The Reverend Bellamy took office as Vicar of Drybrook in 1923 and it is on record that in his time the largest ever congregation attended this Church.
About 1000 people came to a Harvest Festival Evensong in 1924, half managed to squeeze into Church, the others standing outside!
In 1927, the sixth Vicar of Drybrook was appointed, the Reverend Newman. He was one of only two Vicars of this parish to ride a horse about his pastoral duties (the other was Rev Lawton). After eight years he moved to Tidenham Parish also in the Forest of Dean.
He was succeeded by Reverend Easter who served here for just four years until the outbreak of war in 1939.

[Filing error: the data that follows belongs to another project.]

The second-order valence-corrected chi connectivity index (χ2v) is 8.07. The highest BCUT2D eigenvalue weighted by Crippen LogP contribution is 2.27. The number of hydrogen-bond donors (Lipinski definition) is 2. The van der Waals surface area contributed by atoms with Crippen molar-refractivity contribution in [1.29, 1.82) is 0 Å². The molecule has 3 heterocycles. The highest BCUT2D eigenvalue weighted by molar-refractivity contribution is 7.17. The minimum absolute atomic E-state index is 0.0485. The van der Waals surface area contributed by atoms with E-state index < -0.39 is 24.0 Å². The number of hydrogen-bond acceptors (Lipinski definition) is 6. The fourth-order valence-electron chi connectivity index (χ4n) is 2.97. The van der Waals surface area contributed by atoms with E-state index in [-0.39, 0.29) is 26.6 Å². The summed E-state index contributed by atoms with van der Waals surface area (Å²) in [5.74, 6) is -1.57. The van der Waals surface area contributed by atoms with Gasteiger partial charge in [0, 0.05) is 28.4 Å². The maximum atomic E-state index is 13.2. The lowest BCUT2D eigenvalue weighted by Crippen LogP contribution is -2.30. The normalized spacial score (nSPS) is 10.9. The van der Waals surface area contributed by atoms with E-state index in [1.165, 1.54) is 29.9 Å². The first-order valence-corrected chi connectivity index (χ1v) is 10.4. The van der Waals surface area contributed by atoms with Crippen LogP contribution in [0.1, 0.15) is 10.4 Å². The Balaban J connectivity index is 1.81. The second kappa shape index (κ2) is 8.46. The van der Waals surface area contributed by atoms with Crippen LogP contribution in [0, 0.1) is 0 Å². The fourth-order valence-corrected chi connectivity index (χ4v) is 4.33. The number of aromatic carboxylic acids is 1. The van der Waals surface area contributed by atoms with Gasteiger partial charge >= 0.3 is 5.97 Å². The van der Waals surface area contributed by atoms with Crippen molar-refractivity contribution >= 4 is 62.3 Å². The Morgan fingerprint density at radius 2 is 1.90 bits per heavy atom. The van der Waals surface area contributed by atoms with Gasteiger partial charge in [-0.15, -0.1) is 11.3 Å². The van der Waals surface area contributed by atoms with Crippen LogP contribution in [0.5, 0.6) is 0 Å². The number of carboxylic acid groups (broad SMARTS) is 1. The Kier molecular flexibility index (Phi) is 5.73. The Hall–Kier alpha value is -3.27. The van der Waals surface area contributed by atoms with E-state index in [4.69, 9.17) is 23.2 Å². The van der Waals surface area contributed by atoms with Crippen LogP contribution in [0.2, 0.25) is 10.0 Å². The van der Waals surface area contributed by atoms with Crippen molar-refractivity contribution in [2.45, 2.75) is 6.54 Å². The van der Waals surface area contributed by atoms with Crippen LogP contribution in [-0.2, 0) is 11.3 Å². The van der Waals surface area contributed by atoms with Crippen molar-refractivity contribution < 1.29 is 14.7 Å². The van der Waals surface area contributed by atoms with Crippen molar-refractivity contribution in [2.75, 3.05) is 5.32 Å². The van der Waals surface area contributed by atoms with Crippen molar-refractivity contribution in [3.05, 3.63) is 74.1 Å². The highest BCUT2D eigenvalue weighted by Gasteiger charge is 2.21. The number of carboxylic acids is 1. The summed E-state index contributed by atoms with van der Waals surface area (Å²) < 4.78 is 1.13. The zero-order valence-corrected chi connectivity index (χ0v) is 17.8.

As the Second World War continued to cast its shadow over the world,the life of Forest Church was influenced in many ways. Many local men were drafted into the armed forces and served far from home and Church. Others however worked on “the home front” in the vital industry of the local coal mines and the clergy were also exempt from military service.
So it was that in 1940 the Reverend Father Partridge arrived in the Vicarage of Holy Trinity, Drybrook (along with his man servant), from the far flung island of Tristan da Cuhna where he had served as the agent of the Crown in the capacity of Governor.
Father Partridge may have served well in British territories overseas but he did not go down well in the Forest – he emptied the Church in a remarkably short time, having introduced high church practices which Foresters at the time regarded as alien and eccentric.